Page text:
Whiplash is one of the most common injuries drivers and passengers sustain from an accident. If not treated, whiplash can have several long-term effects that intensify the aftermath of the accident, possibly affecting insurance claims, and of course, the injured person’s condition.
The leading cause of car accidents in the U.S. is not wearing a seatbelt. If you’re guilty of this, seeing no trouble because you believe that you’re an excellent driver, anyway, just imagine a scenario wherein another car runs into yours from the rear. The impact will cause your head to be thrown forward and backward forcefully, and if your headrest isn’t positioned right, the sudden backward pull of your head will surely result in a painful whiplash.
This neck injury can affect your daily life and your ability to drive, so it’s important to get it treated immediately. That said, let’s discuss the complications of a whiplash, treatment methods, and the proper ways to stay safe on the road.
Long-Term Effects of a Whiplash
Aside from pain in the neck, whiplash may also result in more long-lasting symptoms including dizzy spells, stiffness and pain in the shoulders, discomfort in the upper and lower back, throbbing in the jaw, migraines, and sleep troubles. The arms and legs may also suffer from numbness, and in other cases, ringing in the ears may also occur.
If the head is seriously affected, concentration and memory issues may ensue, as well as frequent irritability. The blurring of the vision is also possible.
Whiplash sustained from a car accident can have varying symptoms, ranging from minor to serious. But either way, untreated whiplash can result in the long-term effects stated, and even in disability. Hence, seek urgent medical care shortly after the accident, and, depending on the treatment prescribed by your doctor, consider getting chiropractic therapy from an experienced and licensed car accident chiropractor in your area.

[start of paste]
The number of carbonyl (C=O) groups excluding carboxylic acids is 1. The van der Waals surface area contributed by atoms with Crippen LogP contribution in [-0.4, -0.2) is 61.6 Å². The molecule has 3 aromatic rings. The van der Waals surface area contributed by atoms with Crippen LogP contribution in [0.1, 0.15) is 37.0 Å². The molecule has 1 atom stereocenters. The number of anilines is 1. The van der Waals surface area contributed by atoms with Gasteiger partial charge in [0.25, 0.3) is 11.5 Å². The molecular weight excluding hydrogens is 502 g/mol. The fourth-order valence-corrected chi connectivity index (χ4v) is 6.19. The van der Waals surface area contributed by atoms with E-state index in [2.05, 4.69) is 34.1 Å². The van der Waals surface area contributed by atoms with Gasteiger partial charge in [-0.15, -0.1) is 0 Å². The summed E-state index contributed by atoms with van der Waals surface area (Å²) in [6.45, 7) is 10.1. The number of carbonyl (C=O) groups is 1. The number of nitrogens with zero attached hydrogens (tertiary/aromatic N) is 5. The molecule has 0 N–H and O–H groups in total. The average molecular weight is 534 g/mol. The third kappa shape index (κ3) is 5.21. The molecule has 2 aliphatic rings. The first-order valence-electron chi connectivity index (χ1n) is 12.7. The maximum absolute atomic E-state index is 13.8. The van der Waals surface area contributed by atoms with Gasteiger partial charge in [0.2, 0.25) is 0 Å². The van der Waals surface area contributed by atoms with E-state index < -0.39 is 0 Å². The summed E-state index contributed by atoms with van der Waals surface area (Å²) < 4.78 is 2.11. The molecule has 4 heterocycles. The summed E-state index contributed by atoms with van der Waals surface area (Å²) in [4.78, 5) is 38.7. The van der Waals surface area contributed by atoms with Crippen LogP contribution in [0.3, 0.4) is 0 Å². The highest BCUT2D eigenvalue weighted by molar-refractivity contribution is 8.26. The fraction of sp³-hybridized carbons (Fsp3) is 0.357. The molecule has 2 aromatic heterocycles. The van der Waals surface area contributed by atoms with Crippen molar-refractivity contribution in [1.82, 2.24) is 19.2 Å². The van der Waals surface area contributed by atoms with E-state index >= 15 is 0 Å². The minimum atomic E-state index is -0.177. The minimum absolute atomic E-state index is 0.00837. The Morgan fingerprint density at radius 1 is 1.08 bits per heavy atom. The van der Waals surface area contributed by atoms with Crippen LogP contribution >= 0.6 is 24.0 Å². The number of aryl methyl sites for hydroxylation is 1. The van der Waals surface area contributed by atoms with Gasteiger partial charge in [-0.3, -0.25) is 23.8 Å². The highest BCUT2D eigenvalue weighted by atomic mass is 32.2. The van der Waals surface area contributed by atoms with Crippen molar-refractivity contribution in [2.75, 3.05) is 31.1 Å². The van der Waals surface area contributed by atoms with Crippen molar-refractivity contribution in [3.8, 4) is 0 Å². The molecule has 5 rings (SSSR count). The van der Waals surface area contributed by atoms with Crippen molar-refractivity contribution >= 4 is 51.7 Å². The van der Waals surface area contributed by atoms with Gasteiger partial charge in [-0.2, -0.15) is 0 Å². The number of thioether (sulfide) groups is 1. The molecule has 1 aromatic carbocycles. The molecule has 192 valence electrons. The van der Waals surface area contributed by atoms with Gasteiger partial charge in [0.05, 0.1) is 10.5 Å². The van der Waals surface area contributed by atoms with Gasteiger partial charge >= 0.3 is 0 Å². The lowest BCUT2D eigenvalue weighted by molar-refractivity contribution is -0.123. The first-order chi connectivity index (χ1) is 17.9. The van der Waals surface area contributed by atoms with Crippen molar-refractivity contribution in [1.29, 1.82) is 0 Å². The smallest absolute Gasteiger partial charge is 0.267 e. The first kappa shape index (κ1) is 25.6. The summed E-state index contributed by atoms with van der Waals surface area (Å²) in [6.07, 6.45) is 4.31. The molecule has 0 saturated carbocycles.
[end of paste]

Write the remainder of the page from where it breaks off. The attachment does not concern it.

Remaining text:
How to Prevent Car Accidents
Other than buckling up and positioning your headrest right, car accidents can be prevented by vigilance. When pulling into traffic, especially in an interaction, check all directions at least twice before proceeding. Be aware of blind spots, which you can glimpse through your rear-view mirror, side mirrors, and behind the windshield pillars or road signs.
When entering an intersection on a green light, watch out for other vehicles who might beat the red light or speed through the yellow light. Be extra cautious when driving beside an 18-wheeler or any other giant truck; position yourself where their side mirrors can reflect your auto, as it indicates that their drivers can see you, too.
Keep your distance from the other vehicles, so that no crash will occur if someone were to swerve or stop suddenly. Avoid tailgating even when you’re in a rush; as tempting as it is, it’s also another major cause of collisions.
Watch out for pedestrians, too, especially kids and animals. Slow down when you’re driving in a residential area or school vicinity, as children may be roaming around there mindlessly. When parking, don’t depend solely on your mirrors to find your way. Look over your right shoulder, too, and at all directions.
Avoid being distracted by music, your phone, and other activities, such as eating and drinking. Distractions hinder you from bracing yourself in case of a car crash.
Lastly, perform regular engine maintenance. You can be a very defensive driver, but if you’ve got a faulty engine, accidents will still likely take place. Keep those tires properly inflated and the oils changed frequently. With these safety precautions observed, your likelihood of being spared from traumatic crashes and long-lasting injuries will surge.